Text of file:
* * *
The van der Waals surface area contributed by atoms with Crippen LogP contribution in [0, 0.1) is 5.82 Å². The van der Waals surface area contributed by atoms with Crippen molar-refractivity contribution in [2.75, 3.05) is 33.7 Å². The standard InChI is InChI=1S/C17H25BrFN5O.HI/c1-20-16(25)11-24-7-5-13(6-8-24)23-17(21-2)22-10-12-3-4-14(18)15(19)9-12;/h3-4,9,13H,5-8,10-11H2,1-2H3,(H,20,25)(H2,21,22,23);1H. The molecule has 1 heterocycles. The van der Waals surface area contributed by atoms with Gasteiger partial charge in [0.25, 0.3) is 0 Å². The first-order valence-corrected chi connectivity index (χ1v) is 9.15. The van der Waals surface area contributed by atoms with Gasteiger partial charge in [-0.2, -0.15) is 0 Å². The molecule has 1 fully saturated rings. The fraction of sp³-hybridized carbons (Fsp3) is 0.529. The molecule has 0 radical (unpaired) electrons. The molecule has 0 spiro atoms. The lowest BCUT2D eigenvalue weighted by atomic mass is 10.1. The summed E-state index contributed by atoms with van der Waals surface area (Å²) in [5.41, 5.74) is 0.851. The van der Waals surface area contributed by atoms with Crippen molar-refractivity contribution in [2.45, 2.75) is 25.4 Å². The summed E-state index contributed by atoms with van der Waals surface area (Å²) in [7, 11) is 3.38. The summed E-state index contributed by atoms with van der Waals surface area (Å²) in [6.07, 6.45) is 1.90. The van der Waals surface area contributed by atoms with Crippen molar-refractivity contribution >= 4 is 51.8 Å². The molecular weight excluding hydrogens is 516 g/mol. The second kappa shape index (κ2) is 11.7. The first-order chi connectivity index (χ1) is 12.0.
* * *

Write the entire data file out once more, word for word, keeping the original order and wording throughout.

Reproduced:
The van der Waals surface area contributed by atoms with Crippen LogP contribution in [0, 0.1) is 5.82 Å². The van der Waals surface area contributed by atoms with Crippen molar-refractivity contribution in [2.75, 3.05) is 33.7 Å². The standard InChI is InChI=1S/C17H25BrFN5O.HI/c1-20-16(25)11-24-7-5-13(6-8-24)23-17(21-2)22-10-12-3-4-14(18)15(19)9-12;/h3-4,9,13H,5-8,10-11H2,1-2H3,(H,20,25)(H2,21,22,23);1H. The molecule has 1 heterocycles. The van der Waals surface area contributed by atoms with Gasteiger partial charge in [0.25, 0.3) is 0 Å². The first-order valence-corrected chi connectivity index (χ1v) is 9.15. The van der Waals surface area contributed by atoms with Gasteiger partial charge in [-0.2, -0.15) is 0 Å². The molecule has 1 fully saturated rings. The fraction of sp³-hybridized carbons (Fsp3) is 0.529. The molecule has 0 radical (unpaired) electrons. The molecule has 0 spiro atoms. The lowest BCUT2D eigenvalue weighted by atomic mass is 10.1. The summed E-state index contributed by atoms with van der Waals surface area (Å²) in [5.41, 5.74) is 0.851. The van der Waals surface area contributed by atoms with Crippen molar-refractivity contribution in [2.45, 2.75) is 25.4 Å². The summed E-state index contributed by atoms with van der Waals surface area (Å²) in [7, 11) is 3.38. The summed E-state index contributed by atoms with van der Waals surface area (Å²) in [6.07, 6.45) is 1.90. The van der Waals surface area contributed by atoms with Crippen molar-refractivity contribution >= 4 is 51.8 Å². The molecular weight excluding hydrogens is 516 g/mol. The second kappa shape index (κ2) is 11.7. The first-order chi connectivity index (χ1) is 12.0.